As budget hawks circle, the existential threat to the mortgage interest deduction for homeowners continues to grow.
The tax break, which allows for a reduction in taxable income equal to the amount of interest paid on a home loan, is purported to cost the federal government $100 billion a year.
Last November, President Obama’s deficit commission recommended eliminating the deduction for second homes and home equity loans, and decreasing the size limit for eligible homes.
The proposal died in committee, but proponents of the tax break might now be wishing the compromise had passed.
Today, Rober Pozen of the Financial Times called for Congress to revisit the deficit commission recommedations, but he didn’t stop there. Pozen also questioned the tax break’s raison d’etre; that the incentive encourages middle class home ownership.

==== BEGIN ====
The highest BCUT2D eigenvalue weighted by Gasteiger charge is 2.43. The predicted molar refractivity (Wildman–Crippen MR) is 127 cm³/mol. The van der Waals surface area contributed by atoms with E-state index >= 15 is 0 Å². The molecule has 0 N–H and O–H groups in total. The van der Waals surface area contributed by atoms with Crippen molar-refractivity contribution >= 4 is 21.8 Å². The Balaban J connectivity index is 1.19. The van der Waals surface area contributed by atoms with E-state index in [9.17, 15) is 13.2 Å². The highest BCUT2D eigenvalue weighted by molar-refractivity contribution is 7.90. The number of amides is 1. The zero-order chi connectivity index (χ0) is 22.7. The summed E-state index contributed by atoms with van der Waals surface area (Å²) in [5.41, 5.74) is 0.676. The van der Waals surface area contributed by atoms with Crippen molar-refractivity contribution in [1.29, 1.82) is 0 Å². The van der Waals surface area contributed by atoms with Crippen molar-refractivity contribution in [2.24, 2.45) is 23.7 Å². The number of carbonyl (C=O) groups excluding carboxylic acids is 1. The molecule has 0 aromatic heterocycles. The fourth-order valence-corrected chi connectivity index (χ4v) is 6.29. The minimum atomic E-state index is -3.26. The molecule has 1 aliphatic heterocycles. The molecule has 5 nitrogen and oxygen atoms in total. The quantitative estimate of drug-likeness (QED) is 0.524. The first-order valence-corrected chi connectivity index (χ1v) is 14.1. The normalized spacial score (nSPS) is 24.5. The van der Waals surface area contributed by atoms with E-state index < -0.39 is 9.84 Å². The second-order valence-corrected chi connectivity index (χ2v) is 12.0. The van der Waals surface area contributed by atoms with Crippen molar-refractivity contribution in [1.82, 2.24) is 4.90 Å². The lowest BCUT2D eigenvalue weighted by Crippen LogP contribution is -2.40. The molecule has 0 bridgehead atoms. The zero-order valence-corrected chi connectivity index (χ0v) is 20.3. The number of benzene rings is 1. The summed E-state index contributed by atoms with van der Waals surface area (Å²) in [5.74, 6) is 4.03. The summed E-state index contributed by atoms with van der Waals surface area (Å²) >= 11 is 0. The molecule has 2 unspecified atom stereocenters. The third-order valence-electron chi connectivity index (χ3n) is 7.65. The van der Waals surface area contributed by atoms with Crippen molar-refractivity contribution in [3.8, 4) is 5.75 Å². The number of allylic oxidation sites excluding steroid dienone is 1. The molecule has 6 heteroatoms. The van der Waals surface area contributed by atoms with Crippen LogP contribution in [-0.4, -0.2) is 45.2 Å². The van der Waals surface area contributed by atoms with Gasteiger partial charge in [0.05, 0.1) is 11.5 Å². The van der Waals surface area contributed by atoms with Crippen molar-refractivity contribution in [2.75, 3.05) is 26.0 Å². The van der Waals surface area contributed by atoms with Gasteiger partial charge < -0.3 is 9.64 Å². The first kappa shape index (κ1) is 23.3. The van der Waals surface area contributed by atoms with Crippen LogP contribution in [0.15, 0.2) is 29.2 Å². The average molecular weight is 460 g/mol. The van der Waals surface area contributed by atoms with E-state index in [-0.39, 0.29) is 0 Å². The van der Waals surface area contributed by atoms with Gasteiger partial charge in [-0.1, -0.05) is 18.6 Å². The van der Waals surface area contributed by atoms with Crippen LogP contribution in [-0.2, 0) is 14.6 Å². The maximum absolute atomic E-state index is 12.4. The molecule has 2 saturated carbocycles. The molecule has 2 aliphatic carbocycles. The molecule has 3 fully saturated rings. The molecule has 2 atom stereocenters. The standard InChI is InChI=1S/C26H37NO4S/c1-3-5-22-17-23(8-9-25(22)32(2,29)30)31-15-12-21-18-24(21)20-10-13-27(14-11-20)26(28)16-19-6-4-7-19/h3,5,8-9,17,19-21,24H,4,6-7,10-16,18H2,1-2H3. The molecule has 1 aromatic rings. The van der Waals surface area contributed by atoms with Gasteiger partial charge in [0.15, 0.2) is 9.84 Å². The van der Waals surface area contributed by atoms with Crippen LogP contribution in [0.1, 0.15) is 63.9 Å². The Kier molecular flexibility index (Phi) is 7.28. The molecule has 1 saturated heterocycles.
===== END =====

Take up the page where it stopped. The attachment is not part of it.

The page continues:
Pozen argues as follows:
1) The MID is not available in countries with similar housing markets (Australia, Canada and England), and all three of those countries have a higher rate of home ownership than the United States.
2) This study concludes that the MID actually has a negative effect on home ownership in metropolitan markets with a low supply of housing, as increased demand due to the MID raises the price of homes beyond the reach of the middle class.
3) The MID only increases home ownership for the highest earners, as it’s only available to taxpayers who itemize deductions. The MID is also worth more to taxpayers in the highest income brackets.
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